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Thursday, 24 March 1994
Page: 2317


Senator COULTER (10.13 p.m.) —I wish to speak in this appropriation debate on the inadequacy with which Australia has been dealing with a number of natural disasters and specifically with the disaster of bushfire. For a number of years the Democrats, and, long before that, some of us in the conservation movement, have been strongly promoting the proposal that Australia should buy a fleet of Canadair water scooping aircraft which can pick up six tonnes of water in 10 seconds while in flight and can deliver that water to fires extremely quickly—indeed, a lot more quickly than any other aircraft available anywhere in the world.

  These aircraft are used extensively in Canada; they are also used right across Europe in Portugal, Spain, France, Italy and Greece. In that capacity they are, indeed, extremely effective. They are expensive aircraft. The proposals we put to government in relation to our budget proposals, which went to government earlier this week, are that in view of the expense of this aircraft it should be multi-tasked. It should be given a number of roles so that the bush firefighting role is only one role and, therefore, the costs of the aircraft for firefighting are reduced.

  Whenever we have made these proposals we have found repeatedly that there has been an objection to the purchase and the use of this aircraft on the grounds of a CSIRO study done in the early 1980s—namely, Project Aquarius. I want to lay to rest the claims that Project Aquarius was anything but a charade. It was a badly based, totally inadequate study and one which should not be given any further credibility in relation to the assessment of this aircraft. The Aquarius study was started in the early 1980s by the federal government with an amount of $3.2 million. It was hailed as Australia's most comprehensive investigation into bushfires. The project was headed by Mr Phil Cheney of the CSIRO division of forest research and the project coordinator, Dr John Nicholsen.

  A briefing was held in Canberra by the project team to provide information about the project and its phases to those organisations which were contributing in some way or other. The purpose of the project was to evaluate the following: the effectiveness of large air tankers and fire retardants for suppressing eucalypt fires of varying intensity; the effectiveness of conventional firefighting techniques under similar conditions; and the cost benefit analysis of forest and bushfire suppression in Australia. This is most important as in fact no research—I emphasise that—was carried out on bushfire suppression. The briefing stated:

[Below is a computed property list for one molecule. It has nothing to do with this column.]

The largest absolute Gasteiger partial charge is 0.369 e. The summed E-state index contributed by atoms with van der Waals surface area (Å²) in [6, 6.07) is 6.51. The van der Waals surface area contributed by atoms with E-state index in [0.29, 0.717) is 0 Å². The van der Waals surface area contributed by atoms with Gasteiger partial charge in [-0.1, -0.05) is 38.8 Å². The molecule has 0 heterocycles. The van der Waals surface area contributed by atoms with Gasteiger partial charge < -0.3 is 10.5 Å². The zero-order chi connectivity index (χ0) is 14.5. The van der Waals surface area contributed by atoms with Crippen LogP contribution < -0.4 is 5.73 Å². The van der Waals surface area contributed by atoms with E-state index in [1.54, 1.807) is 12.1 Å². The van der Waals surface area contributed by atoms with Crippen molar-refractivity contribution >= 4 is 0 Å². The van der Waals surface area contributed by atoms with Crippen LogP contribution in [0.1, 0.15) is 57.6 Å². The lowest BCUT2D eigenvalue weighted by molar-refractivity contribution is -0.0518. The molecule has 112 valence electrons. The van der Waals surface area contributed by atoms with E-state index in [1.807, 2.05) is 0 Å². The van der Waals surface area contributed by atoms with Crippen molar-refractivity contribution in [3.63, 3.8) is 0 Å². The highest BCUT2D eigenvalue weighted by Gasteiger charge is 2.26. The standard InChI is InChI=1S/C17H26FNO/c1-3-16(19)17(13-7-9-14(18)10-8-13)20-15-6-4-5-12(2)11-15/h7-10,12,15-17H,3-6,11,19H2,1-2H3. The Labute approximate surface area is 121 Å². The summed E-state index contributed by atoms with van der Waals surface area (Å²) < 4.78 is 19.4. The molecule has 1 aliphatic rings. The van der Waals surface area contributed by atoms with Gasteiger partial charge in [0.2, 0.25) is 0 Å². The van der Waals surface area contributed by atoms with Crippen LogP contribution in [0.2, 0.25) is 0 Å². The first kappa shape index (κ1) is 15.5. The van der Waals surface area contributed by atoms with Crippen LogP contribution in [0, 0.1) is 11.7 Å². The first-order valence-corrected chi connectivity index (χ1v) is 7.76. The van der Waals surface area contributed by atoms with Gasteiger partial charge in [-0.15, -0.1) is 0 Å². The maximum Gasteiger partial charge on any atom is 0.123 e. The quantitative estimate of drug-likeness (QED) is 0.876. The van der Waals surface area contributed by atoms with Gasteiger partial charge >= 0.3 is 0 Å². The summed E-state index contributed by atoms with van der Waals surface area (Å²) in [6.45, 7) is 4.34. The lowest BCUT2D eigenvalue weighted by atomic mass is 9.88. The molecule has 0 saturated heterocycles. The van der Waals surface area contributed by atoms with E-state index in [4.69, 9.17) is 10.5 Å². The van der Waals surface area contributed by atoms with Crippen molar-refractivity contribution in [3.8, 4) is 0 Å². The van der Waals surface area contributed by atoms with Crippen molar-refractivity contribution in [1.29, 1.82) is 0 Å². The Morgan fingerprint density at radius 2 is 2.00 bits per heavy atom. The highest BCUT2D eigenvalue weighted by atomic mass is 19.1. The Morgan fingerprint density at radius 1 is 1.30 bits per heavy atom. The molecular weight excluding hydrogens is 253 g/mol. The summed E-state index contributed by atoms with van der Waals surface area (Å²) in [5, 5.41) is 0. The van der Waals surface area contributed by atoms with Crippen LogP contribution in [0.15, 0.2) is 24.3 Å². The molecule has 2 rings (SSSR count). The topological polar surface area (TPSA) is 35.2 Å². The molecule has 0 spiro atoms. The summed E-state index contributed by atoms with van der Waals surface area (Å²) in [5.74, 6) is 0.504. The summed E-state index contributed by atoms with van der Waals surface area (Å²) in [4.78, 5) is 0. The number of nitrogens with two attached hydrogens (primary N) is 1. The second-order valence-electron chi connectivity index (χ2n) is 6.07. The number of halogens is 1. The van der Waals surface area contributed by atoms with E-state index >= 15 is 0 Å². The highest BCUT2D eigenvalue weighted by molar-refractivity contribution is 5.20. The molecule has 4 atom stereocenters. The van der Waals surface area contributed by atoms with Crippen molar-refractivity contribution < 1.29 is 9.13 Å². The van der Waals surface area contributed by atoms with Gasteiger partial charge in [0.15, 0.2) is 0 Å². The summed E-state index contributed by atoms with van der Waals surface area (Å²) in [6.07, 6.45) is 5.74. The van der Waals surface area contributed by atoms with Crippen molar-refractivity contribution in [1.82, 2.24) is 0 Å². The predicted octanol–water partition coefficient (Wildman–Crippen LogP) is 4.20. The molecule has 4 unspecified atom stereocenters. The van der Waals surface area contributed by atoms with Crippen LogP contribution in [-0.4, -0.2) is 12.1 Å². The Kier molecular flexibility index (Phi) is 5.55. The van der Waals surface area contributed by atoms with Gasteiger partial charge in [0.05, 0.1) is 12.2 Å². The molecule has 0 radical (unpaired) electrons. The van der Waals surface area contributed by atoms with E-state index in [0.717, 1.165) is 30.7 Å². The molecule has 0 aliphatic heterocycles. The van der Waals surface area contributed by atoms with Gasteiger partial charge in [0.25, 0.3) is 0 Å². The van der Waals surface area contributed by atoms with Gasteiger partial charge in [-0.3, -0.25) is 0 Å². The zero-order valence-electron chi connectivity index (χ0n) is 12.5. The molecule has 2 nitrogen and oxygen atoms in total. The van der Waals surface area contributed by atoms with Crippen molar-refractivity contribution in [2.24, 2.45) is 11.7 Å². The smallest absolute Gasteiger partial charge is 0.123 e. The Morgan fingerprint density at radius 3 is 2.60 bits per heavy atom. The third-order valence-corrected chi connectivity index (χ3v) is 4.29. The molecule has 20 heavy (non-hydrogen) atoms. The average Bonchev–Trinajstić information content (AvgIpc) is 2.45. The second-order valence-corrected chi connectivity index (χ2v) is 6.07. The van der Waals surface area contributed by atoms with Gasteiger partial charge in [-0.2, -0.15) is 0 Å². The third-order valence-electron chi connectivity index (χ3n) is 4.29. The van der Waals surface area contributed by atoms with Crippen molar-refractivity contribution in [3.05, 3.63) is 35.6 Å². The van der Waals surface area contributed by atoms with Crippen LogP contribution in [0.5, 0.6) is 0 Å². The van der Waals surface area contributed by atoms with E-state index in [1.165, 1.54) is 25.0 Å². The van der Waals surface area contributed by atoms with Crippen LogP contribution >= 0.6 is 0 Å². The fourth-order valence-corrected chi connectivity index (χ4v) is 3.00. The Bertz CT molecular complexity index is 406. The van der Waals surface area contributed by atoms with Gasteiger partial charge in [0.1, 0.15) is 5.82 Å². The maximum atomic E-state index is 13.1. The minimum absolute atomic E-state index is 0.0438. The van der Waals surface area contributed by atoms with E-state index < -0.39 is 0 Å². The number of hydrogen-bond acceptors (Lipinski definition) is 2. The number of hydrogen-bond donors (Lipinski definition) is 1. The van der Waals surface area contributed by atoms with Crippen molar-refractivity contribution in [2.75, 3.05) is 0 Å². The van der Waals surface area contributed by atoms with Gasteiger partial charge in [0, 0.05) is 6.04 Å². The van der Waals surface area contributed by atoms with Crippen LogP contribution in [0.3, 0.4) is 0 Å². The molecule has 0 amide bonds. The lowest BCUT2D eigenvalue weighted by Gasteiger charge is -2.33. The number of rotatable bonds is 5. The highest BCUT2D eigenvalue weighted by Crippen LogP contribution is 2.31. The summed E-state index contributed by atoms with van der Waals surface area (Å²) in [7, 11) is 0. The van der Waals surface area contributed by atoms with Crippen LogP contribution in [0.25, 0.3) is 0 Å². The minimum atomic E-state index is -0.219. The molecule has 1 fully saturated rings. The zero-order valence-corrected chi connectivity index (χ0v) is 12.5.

Fire behaviour field studies in Western Australia, during January to March 1983, are required to measure the behaviour and characteristics of high intensity fires—

note, high intensity fires—

likely to be important in air tanker suppression operations, and to carry out some measures of the effectiveness of conventional firefighting techniques. The field studies are to be conducted in co-operation with the Forest Department of Western Australia and in conjunction with a series of experiments—

note, a series of experiments—

to study the behaviour of coalescing fires in dry fuel beds.

In the same briefing, the scientific objectives were stated as:

. . . limited to aspects of fire behaviour and fire line construction . . .

It goes on to state:

Determine the likely distribution of spot fires down wind of a 10 ha fire at different levels of fire danger.

These are important points to note. It continues:

Examine the spatial pattern of wind flow ahead of a moving front of a 10 ha fire.

Relate the increase in surface wind speed to the rate of energy release of a number of coalescing fires.

Determine the importance of particular meteorological conditions of temperature lapse and wind profile in the atmosphere to plume development and increase of surface wind speed in coalescing fires.

Determine the relationship between fire danger index, head fire intensity and the rate of fire line construction.

Measure the environmental and metabolic stresses experienced during bush fire fighting in the Australian summer.

Measure the physiological, behavioural and subjective responses to those stresses.

Determine the extent to which the stresses are reduced or aggravated by special protective clothing.

Apart from these specific objectives, a general objective is to check or modify existing empirical and theoretical models of fire behaviour, particularly with regard to the interaction of spot fires between themselves and an advancing fire line. Studies were undertaken in Western Australia and in South Gippsland in forest areas allocated by the WA forest department and the Forests Commission of Victoria. It is believed that Western Australia experienced its wettest season in 27 years and the experiments were limited and scarce.